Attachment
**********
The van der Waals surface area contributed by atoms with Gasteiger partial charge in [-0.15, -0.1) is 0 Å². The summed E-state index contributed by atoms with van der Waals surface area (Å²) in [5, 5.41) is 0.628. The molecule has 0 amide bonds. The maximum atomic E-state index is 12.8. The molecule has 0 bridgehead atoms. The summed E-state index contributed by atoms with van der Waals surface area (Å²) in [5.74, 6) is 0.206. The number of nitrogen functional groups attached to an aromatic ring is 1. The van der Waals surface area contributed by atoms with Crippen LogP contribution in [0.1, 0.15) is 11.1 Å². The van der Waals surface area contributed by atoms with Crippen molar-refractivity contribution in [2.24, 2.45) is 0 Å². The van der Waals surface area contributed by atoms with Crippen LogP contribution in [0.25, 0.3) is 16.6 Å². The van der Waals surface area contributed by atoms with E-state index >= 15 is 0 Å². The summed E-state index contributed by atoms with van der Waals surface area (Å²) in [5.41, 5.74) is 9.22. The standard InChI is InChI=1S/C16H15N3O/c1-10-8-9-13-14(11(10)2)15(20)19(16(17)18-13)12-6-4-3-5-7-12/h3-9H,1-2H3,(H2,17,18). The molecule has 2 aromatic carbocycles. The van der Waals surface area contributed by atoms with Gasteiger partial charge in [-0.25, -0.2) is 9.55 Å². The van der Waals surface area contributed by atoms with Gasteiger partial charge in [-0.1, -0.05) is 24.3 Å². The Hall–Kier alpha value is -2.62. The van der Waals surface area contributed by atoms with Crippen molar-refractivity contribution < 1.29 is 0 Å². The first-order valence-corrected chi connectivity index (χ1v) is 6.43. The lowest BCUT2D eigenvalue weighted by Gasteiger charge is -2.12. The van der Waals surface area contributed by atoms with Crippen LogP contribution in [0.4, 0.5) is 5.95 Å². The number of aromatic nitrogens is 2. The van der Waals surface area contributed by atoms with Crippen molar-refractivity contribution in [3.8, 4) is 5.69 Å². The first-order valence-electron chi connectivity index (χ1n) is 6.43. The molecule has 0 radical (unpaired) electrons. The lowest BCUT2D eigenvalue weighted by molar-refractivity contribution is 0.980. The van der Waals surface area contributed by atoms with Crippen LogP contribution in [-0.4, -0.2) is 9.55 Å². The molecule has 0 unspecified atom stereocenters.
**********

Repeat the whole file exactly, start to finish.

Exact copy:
The van der Waals surface area contributed by atoms with Gasteiger partial charge in [-0.15, -0.1) is 0 Å². The summed E-state index contributed by atoms with van der Waals surface area (Å²) in [5, 5.41) is 0.628. The molecule has 0 amide bonds. The maximum atomic E-state index is 12.8. The molecule has 0 bridgehead atoms. The summed E-state index contributed by atoms with van der Waals surface area (Å²) in [5.74, 6) is 0.206. The number of nitrogen functional groups attached to an aromatic ring is 1. The van der Waals surface area contributed by atoms with Crippen LogP contribution in [0.1, 0.15) is 11.1 Å². The van der Waals surface area contributed by atoms with Crippen molar-refractivity contribution in [2.24, 2.45) is 0 Å². The van der Waals surface area contributed by atoms with Crippen LogP contribution in [0.25, 0.3) is 16.6 Å². The van der Waals surface area contributed by atoms with E-state index >= 15 is 0 Å². The summed E-state index contributed by atoms with van der Waals surface area (Å²) in [5.41, 5.74) is 9.22. The standard InChI is InChI=1S/C16H15N3O/c1-10-8-9-13-14(11(10)2)15(20)19(16(17)18-13)12-6-4-3-5-7-12/h3-9H,1-2H3,(H2,17,18). The molecule has 2 aromatic carbocycles. The van der Waals surface area contributed by atoms with Gasteiger partial charge in [-0.25, -0.2) is 9.55 Å². The van der Waals surface area contributed by atoms with Gasteiger partial charge in [-0.1, -0.05) is 24.3 Å². The Hall–Kier alpha value is -2.62. The van der Waals surface area contributed by atoms with Crippen molar-refractivity contribution < 1.29 is 0 Å². The first-order valence-corrected chi connectivity index (χ1v) is 6.43. The lowest BCUT2D eigenvalue weighted by Gasteiger charge is -2.12. The van der Waals surface area contributed by atoms with Crippen LogP contribution in [0.4, 0.5) is 5.95 Å². The number of aromatic nitrogens is 2. The van der Waals surface area contributed by atoms with Crippen molar-refractivity contribution in [3.8, 4) is 5.69 Å². The first-order valence-electron chi connectivity index (χ1n) is 6.43. The molecule has 0 radical (unpaired) electrons. The lowest BCUT2D eigenvalue weighted by molar-refractivity contribution is 0.980. The van der Waals surface area contributed by atoms with Crippen LogP contribution in [-0.4, -0.2) is 9.55 Å². The molecule has 0 unspecified atom stereocenters.